BlueJeans Retrofits Conferencing UX, New Links Include Alexa for Business and Teams

An upgrade to the BlueJeans Network online meeting service includes a new UI with improved audio and video quality, support for Amazon’s Alexa for Business and Microsoft Teams, and streaming via Workplace by Facebook.

Jeffrey Schwartz

March 8, 2018

4 Min Read
Video conference

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In a market saturated with web- and video-conferencing services, including some bundled with existing tools such as Microsoft Skype for Business offered with Office 365 and Google Hangouts with G Suite, how can a premium provider stand out in the crowd?

BlueJeans Network launched seven years ago effectively to focus on staying one step ahead of the mainstream. In its latest move to push forward, BlueJeans is rolling out a new user experience with improved audio and video and support for new forms of interaction.

BlueJeans’ new videoconferencing app, released Wednesday, is a significant upgrade that supports improved video quality with less lag, a simplified user interface (UI) and clearer sound with the addition of Dolby Voice throughout the entire audio chain. The company has also added new AI-type voice controls with support for Amazon’s new Alexa for Business, enabling the use of the Amazon Echo as a voice-activated speakerphone, and Voicera’s new Eva virtual assistant (now in beta), and digital inking through integration with Kaptivo conference whiteboards. BlueJeans, which already integrated with Skype for Business, now also works with Microsoft Teams chatbots and it lets customers stream their meetings on Facebook for Work.


The new UI and features added to BlueJeans comes in a crowded market of players of online video and web conferencing media service providers. Besides Microsoft and Google, the list includes Amazon, Cisco, GoToMeeting, LogMeIn, PGi, Vidyo, Zoom and a slew of others. Many cloud PBX providers are adding video and screen-sharing collaboration features to their calling services.

BlueJeans hasn’t disclosed how many commercial subscribers use its service, but a spokesman said half of its sales go through channel partners, ranging from large resellers such as CDW, to specialists including Conferencing Advisors. In total, 65 partners offered BlueJeans last year, according to the company.

While many customers can easily purchase and set up web-conferencing services on their own, there’s a viable market for those who require integration with hardware, applications and other service providers, according to Walter Somsel, CTO of Conferencing Advisors, which first became a BlueJeans partner when the service launched in 2011.

“If someone just needs to share their screen with somebody else on the phone, there [are] lots of free – or close to free – options for that,” Somsel said. “We really elevate to what BlueJeans is really focused on, which is what they call a meeting platform. It means they interoperate with a large range of those other providers as well, and we help customers bring that together.”


While Conferencing Advisors carries most major online and hardware providers’ services and products – many insist on Cisco and Microsoft – others that require richer meeting experiences, notably in conference room environments, will go with BlueJeans, Somsel said. Many customers use BlueJeans in place of services such as Skype for Business, while for others, it’s additive. In addition to BlueJeans’ interoperability, Somsel said he recommends the service because it’s reliable, secure and produces high-quality meetings.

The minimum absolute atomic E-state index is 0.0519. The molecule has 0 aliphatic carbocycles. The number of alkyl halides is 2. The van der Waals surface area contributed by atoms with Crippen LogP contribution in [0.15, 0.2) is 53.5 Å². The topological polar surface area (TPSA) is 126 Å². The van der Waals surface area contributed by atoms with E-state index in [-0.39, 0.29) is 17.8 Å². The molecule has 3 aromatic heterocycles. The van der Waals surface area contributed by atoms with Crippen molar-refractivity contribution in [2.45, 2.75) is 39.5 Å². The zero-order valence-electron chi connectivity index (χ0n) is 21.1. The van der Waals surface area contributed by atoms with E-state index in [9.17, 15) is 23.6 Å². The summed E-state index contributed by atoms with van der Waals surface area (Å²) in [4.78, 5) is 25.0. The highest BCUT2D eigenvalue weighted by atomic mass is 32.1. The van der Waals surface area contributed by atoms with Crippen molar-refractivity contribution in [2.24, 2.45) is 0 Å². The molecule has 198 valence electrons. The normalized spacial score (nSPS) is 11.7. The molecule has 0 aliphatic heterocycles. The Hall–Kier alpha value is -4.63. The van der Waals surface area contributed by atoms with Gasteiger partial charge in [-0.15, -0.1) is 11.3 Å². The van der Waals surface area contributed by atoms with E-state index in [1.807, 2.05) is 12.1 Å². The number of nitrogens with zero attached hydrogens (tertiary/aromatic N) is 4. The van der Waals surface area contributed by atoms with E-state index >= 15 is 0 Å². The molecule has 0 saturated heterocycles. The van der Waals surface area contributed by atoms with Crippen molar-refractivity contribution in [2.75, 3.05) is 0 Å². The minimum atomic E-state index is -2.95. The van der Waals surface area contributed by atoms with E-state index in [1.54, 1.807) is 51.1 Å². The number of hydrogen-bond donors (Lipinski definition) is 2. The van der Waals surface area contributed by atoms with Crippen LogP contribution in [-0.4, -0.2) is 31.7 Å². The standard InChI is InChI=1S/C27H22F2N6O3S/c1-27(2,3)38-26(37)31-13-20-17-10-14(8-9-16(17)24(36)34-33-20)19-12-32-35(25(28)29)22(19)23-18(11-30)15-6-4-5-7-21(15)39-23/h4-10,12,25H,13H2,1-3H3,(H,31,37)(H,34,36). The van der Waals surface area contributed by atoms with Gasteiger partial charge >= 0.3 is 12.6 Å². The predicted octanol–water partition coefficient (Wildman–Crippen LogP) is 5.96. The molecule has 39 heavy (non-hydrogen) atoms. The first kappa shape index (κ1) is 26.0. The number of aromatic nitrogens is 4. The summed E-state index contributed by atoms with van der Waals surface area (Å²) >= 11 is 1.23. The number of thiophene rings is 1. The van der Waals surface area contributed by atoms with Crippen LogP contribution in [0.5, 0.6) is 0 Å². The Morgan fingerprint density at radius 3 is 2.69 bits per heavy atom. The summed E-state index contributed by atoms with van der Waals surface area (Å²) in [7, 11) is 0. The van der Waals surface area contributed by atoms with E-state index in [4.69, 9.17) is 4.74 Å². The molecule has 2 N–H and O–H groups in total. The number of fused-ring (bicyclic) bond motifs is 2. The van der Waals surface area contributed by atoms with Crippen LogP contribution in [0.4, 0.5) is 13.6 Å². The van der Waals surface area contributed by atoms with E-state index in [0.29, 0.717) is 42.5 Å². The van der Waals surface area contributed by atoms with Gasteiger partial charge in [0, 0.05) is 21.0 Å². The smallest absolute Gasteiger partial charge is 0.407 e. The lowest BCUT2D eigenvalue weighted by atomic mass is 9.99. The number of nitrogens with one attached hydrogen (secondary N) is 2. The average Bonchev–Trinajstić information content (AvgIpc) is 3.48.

Also, a benefit of BlueJeans is its native integration with most major services, providing extensibility among offerings, according to Somsel, who also argues many solutions are fine for desktop conferencing but don’t scale as well.

“A lot of the desktop apps like [Cisco] WebEx, GoToMeeting and Skype for Business don’t translate well in a conference room,” he said.

Somsel started testing the upgraded app several months ago in preview and said it’s a significant improvement.

“It’s much faster and has a cleaner look and feel,” he said. “The layout is much better and it’s easy for a novice user to know what to do right from the start. The user interface is even better than it was. It was pretty easy before, but they made it even simpler for users just to get into the meeting and get down to business.”

While BlueJeans already had a partnership with Dolby Labs, the integration of Dolby Voice and the Dolby Conference Phone throughout the stack, its digital-signal processing and noise-cancelling algorithms provide wider bands of audio, hence a noticeable improvement in sound quality, Somsel added.

“It is great to have the video, but if you can’t hear the person in the video, [that doesn’t] help much,” he said. “That’s always been a weak link in this category.”

BlueJeans has also added new management, reporting and security to the service. The added reporting capability includes new performance metrics. The company also said it now has met SOC 3 certification, which provides audited validation required by many enterprises. The service comes at monthly subscription rates of $12.49 per user for small businesses with up to 50 participants, $16.65 for premium accounts with added management support and integration — and corporate plans with 100 participants or more are quoted on a custom basis though a partner or the company.

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About the Author(s)

Jeffrey Schwartz

Jeffrey Schwartz has covered the IT industry for nearly three decades, most recently as editor-in-chief of Redmond magazine and executive editor of Redmond Channel Partner. Prior to that, he held various editing and writing roles at CommunicationsWeek, InternetWeek and VARBusiness (now CRN) magazines, among other publications.

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